Binding Arbitration Q&A

Published: Mar 7 2018 7:54PM

1. What is Binding Arbitration?

Arbitration is a process where the two parties bring their dispute to a neutral individual who issues a ruling in favor for one side or the other or fashions a compromise settlement.  The term “binding arbitration” simply means that the neutral’s decision is final and “binding” on the parties as though they reached agreement voluntarily.

2. What is the process that got us here, we've never heard of this option?

Arbitration is one of the steps provided in the Railway Labor Act to resolve a bargaining dispute.  The first step in the process is the service of a “Section 6 Notice” on the other party.  The notice gets its name from Section 6 of the Railway Labor Act.  After notices are served, the parties meet and attempt to reach an agreement.  At anytime during that process, one of the parties can request the National Mediation Board (a federal agency) to intervene and try to help the parties reach an agreement.  The Railroads requested the NMB’s involvement in December 2016.  Under the Act, when the NMB declares an impasse (which is where we were headed) it “proffers” binding arbitration under Section 7 of the Act. If either party rejects the proffer, the parties are “released” from mediation. In railroad industry national bargaining that means a PEB will be appointed. While in mediation, the Unions and the Railroads, with the assistance of the NMB, agreed to arbitrate their dispute in a manner somewhat like Section 7 arbitration but in a less structured way and where the parties have more control of the process.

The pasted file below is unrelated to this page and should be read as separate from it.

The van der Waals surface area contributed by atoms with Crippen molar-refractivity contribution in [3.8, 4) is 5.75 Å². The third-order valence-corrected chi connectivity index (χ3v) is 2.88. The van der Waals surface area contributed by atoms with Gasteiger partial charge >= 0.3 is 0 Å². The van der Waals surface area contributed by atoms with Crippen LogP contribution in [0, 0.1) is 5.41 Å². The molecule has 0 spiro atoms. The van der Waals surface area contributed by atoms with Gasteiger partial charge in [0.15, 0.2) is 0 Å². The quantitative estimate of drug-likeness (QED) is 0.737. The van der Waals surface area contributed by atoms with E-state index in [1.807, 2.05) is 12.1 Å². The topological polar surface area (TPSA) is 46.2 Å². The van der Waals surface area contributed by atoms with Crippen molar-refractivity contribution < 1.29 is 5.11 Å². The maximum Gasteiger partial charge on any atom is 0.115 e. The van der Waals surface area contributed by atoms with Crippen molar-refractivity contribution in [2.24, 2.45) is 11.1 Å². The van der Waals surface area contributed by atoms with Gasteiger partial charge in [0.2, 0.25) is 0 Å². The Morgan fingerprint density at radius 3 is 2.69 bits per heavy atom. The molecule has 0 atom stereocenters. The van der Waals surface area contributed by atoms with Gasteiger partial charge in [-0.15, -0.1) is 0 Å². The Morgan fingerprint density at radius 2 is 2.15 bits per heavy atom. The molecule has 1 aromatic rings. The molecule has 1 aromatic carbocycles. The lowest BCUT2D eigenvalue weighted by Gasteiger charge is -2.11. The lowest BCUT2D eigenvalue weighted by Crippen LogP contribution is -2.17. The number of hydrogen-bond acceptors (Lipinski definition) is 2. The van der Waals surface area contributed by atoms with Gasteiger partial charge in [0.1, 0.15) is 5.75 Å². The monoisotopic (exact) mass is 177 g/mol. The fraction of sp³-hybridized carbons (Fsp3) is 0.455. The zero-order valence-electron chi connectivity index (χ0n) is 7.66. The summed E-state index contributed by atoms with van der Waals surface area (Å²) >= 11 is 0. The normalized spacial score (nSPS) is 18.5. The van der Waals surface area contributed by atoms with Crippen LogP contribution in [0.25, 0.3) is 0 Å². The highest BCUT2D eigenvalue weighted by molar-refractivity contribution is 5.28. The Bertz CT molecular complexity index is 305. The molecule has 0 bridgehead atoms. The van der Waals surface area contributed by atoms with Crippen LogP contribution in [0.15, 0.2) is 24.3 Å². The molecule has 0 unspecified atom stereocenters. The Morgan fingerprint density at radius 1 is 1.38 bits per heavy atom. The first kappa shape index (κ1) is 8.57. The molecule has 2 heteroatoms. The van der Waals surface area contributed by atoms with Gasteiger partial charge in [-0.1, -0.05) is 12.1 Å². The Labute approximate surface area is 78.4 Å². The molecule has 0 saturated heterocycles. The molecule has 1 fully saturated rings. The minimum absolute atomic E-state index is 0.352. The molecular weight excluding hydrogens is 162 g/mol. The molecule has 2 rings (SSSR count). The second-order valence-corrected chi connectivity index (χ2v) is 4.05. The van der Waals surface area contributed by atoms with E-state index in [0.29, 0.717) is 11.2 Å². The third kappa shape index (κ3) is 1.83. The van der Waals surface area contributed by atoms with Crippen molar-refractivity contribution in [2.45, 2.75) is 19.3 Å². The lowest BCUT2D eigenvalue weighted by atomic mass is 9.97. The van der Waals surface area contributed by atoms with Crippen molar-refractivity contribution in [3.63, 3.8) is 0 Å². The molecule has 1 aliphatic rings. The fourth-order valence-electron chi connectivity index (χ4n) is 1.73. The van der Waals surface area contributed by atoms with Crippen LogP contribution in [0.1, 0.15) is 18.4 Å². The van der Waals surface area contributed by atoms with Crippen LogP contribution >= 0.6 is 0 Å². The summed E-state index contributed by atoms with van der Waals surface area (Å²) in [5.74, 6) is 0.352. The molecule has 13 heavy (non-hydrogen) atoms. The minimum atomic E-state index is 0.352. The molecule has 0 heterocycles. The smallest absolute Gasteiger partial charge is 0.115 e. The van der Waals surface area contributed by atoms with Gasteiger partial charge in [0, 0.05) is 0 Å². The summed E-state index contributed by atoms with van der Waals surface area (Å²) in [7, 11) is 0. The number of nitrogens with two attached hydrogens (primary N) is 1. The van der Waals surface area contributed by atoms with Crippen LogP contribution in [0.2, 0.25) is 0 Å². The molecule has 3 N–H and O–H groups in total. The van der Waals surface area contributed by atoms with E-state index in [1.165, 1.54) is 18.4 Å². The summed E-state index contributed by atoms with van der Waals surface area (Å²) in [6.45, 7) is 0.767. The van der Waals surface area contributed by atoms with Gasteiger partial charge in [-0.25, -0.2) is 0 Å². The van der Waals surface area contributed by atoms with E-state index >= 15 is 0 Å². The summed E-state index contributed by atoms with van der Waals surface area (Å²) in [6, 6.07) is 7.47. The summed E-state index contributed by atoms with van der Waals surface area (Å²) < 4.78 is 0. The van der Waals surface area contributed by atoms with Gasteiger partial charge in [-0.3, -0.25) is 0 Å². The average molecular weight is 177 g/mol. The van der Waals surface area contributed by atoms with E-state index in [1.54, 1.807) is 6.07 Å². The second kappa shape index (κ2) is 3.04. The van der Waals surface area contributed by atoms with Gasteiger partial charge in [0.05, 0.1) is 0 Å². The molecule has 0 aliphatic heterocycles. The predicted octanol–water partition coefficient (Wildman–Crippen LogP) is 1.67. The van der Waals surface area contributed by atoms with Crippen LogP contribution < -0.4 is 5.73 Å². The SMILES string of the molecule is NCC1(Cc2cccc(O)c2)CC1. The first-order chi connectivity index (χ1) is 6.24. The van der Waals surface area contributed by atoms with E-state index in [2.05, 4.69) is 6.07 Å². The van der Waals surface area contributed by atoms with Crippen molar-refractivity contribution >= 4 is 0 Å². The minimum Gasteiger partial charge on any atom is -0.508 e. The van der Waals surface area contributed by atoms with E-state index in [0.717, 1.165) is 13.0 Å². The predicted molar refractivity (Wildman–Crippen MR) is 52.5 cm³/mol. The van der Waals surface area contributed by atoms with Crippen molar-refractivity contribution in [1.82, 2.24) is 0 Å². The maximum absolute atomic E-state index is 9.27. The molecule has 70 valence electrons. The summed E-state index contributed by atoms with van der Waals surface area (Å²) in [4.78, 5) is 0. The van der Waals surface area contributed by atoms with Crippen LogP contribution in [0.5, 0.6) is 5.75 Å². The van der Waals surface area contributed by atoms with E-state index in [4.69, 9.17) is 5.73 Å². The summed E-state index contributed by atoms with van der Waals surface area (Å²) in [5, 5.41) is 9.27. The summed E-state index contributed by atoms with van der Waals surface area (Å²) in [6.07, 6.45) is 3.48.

3. Why weren’t we asked if we wanted to go to Binding Arbitration? / Who made the decision to go to Binding Arbitration?

The Bargaining Committee of the BMWED composed of all the General Chairpersons with Railroads in this round of bargaining, the Vice Presidents and the President and the SMART-Mechanical Bargaining Committee made the decision unanimously.

4. Why is it better than a PEB? / What is the benefit of Binding Arbitration vs. PEB?

As stated earlier, arbitration provides a final resolution of the dispute made by an individual with experience in handling and resolving these types of bargaining disputes.  A Presidential Emergency Board (PEB) is established under Section 10 of the Railway Labor Act and its members are appointed by the President.  There is no set of qualifications for serving on a PEB, nor are the number members of a PEB set in stone. The most important distinction is that a PEB only makes recommendations that are not binding on the parties.  After the PEB issues its recommendations, the parties meet for up to 30 days to try to reach an agreement.  If no agreement is forthcoming, either party can engage in economic self-help -- which means a strike for the Union or a lock-out for the Railroad.  At that point Congress will become involved and will legislate the end of the dispute, as it has consistently done in large disputes that would have significant economic impact).  In most cases Congress simply imposes the PEB recommendations, but Congress has the Constitutional authority to impose anything it believes will settle the dispute; it can ignore the recommendations of the PEB and impose the terms proposed by either party or something completely different. And the scope of the legislation is not limited to the subjects in dispute in the bargaining.  In other words, the agreement will be the product of 535 individuals on Capitol Hill, all with different political agendas and views of what is an “acceptable” labor settlement.